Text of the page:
But the fact is that what is happening in the numb-to-greed defense and oil industries is not dissimilar to the rest of our economy. According to the Washington Post, “the top fifth of American households received 50.4 percent of all income last year, the highest proportion since 1967, when the census bureau started following that trend. The biggest gains were concentrated in the top five percent.”
Steven Greenhouse and David Leonhardt write in the New York Times that “wages and salaries now make up the lowest share of the nation’s gross domestic product since the government began recording the data in 1947, while corporate profits have climbed to their highest share since the 1960’s.”
According to Greenhouse and Leonhardt, the median hourly wage since 2003 – adjusted for inflation – has declined 2 percent since 2003 while productivity “has risen steadily over the same period.” Moreover, as Paul Krugman points out in an op-ed, “The most crucial benefit, employment-based health insurance, has been in rapid decline since 2000.” In fact, according to the Center for American Progress, “the number of people living in the United States without medical insurance rose 2 percent–1.3 million–to a record 46.6 million over the last year alone as health-care costs climbed three times as fast as wages.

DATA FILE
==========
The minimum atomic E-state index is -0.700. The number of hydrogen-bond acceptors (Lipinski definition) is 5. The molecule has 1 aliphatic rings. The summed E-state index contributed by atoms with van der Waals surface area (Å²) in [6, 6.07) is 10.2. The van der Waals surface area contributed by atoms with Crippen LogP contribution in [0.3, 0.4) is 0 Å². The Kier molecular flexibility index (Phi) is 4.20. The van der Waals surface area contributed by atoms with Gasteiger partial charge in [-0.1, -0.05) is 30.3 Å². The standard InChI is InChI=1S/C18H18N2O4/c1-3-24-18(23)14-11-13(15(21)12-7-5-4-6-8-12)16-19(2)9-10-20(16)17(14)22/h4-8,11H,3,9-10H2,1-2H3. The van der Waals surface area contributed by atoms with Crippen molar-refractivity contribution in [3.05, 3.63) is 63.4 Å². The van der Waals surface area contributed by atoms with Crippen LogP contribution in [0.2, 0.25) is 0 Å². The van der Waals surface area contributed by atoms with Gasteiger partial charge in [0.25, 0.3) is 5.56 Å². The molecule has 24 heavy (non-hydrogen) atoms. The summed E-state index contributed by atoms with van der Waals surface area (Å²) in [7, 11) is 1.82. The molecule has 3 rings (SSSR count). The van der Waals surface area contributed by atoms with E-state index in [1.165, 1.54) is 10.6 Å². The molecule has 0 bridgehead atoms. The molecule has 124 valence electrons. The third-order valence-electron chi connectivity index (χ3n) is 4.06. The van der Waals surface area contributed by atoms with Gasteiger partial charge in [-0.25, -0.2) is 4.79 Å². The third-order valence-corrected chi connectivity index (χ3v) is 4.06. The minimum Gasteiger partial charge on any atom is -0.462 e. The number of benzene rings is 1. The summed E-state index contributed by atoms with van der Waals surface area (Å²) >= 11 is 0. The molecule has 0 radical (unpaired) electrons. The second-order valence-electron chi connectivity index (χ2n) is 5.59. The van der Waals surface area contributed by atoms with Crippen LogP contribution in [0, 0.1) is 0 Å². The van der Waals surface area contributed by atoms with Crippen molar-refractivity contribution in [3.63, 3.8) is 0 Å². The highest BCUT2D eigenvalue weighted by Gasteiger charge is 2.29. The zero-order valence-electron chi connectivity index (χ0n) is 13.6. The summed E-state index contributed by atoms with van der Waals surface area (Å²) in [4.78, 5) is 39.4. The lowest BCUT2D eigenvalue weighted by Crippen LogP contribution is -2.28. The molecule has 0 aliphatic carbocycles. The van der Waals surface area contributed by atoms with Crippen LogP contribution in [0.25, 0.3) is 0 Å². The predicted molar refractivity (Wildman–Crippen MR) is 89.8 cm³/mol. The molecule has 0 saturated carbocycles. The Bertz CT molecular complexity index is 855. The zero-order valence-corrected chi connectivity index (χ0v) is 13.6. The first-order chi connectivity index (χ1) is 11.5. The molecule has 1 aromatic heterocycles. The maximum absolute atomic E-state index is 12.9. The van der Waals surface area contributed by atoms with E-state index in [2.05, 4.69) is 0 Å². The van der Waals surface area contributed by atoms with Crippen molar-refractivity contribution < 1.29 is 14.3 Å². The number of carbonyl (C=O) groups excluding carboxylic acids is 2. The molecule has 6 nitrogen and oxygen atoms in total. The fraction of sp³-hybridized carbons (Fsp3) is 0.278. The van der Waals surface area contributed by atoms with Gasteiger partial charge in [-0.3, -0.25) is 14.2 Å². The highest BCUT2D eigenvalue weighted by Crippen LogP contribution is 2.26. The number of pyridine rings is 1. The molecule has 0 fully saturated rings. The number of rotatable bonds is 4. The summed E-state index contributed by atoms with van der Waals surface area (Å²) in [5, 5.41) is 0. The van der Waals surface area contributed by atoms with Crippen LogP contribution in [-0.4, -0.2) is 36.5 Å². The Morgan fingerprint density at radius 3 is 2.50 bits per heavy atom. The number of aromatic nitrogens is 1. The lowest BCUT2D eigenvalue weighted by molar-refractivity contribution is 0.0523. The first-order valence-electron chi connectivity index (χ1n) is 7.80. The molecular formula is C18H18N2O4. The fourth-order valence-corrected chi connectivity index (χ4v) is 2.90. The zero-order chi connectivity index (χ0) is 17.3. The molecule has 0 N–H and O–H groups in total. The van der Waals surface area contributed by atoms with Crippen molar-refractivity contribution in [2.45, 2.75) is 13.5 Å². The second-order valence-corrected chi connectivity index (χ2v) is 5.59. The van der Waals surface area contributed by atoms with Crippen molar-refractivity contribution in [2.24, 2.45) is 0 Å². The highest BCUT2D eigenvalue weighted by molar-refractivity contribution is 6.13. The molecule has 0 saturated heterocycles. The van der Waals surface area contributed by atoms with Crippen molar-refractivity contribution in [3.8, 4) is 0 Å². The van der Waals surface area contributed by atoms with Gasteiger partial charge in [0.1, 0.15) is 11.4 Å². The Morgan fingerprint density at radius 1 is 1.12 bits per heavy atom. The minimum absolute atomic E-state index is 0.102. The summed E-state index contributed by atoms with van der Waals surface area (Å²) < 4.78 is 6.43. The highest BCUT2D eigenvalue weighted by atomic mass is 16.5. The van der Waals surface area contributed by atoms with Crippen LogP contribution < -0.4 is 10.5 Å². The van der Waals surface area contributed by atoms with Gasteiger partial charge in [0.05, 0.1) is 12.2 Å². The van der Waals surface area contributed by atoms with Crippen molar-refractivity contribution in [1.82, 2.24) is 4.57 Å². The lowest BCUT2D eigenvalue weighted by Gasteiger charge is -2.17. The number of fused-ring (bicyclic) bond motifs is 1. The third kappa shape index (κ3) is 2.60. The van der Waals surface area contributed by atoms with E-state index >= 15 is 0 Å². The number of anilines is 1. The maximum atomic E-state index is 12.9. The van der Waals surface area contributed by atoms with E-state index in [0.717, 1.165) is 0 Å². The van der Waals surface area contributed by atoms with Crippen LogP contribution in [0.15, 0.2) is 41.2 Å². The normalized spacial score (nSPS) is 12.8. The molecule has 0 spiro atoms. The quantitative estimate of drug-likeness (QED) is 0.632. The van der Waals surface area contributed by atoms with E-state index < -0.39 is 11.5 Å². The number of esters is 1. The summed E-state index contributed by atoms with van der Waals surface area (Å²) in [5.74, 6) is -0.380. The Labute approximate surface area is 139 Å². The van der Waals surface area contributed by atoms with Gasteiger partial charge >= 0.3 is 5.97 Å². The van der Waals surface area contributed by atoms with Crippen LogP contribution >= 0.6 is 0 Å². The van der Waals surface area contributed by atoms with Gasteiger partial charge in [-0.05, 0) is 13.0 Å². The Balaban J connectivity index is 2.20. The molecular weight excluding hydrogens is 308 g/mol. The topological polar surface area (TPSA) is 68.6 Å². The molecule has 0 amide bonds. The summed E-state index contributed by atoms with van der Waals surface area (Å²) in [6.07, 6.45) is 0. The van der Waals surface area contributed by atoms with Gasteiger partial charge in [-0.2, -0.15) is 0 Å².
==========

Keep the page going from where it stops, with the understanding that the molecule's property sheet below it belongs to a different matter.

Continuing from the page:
Jared Bernstein, of the Economic Policy Institute, told the Times, “If I had to sum it up, it comes down to bargaining power and the lack of ability of many in the work force to claim their fair share of growth.
Nevertheless, George Bush claimed this month, “Things are good for American workers.” According to the polls, American workers disagree.
An “overwhelming majority” of adults feel workers have “less job security… than 20 to 30 years ago.” A majority feel their incomes are lagging behind inflation. And more than twice as many people feel the economy will worsen next year than believe it will improve.
As AFL-CIO president, John Sweeney, told the Times, “Economic trends have strained working families to the breaking point. Workers are not sharing in the wealth they helped create, and our nation’s economic recovery has not been a recovery for workers at all.”